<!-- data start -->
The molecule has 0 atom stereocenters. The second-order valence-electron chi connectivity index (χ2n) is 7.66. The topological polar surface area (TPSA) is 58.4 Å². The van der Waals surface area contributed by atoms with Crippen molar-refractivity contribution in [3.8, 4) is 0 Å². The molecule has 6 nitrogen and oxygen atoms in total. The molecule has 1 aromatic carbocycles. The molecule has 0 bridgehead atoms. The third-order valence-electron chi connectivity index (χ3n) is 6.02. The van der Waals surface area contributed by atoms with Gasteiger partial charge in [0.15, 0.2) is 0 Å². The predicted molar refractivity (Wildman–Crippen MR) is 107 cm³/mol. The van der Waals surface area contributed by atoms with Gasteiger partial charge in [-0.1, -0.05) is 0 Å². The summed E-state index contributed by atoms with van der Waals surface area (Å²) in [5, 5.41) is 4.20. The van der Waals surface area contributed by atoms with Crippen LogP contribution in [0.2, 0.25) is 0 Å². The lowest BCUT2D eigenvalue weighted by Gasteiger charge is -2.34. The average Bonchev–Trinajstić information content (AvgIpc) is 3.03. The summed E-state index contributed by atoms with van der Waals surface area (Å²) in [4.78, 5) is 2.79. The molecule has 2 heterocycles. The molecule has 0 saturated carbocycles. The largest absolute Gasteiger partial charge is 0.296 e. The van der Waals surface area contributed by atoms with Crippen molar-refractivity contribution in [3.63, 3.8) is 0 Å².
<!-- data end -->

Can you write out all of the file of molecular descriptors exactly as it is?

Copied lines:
The molecule has 0 atom stereocenters. The second-order valence-electron chi connectivity index (χ2n) is 7.66. The topological polar surface area (TPSA) is 58.4 Å². The van der Waals surface area contributed by atoms with Crippen molar-refractivity contribution in [3.8, 4) is 0 Å². The molecule has 6 nitrogen and oxygen atoms in total. The molecule has 1 aromatic carbocycles. The molecule has 0 bridgehead atoms. The third-order valence-electron chi connectivity index (χ3n) is 6.02. The van der Waals surface area contributed by atoms with Gasteiger partial charge in [0.15, 0.2) is 0 Å². The predicted molar refractivity (Wildman–Crippen MR) is 107 cm³/mol. The van der Waals surface area contributed by atoms with Gasteiger partial charge in [-0.1, -0.05) is 0 Å². The summed E-state index contributed by atoms with van der Waals surface area (Å²) in [5, 5.41) is 4.20. The van der Waals surface area contributed by atoms with Crippen LogP contribution in [0.2, 0.25) is 0 Å². The lowest BCUT2D eigenvalue weighted by Gasteiger charge is -2.34. The average Bonchev–Trinajstić information content (AvgIpc) is 3.03. The summed E-state index contributed by atoms with van der Waals surface area (Å²) in [4.78, 5) is 2.79. The molecule has 2 heterocycles. The molecule has 0 saturated carbocycles. The largest absolute Gasteiger partial charge is 0.296 e. The van der Waals surface area contributed by atoms with Crippen molar-refractivity contribution in [3.63, 3.8) is 0 Å².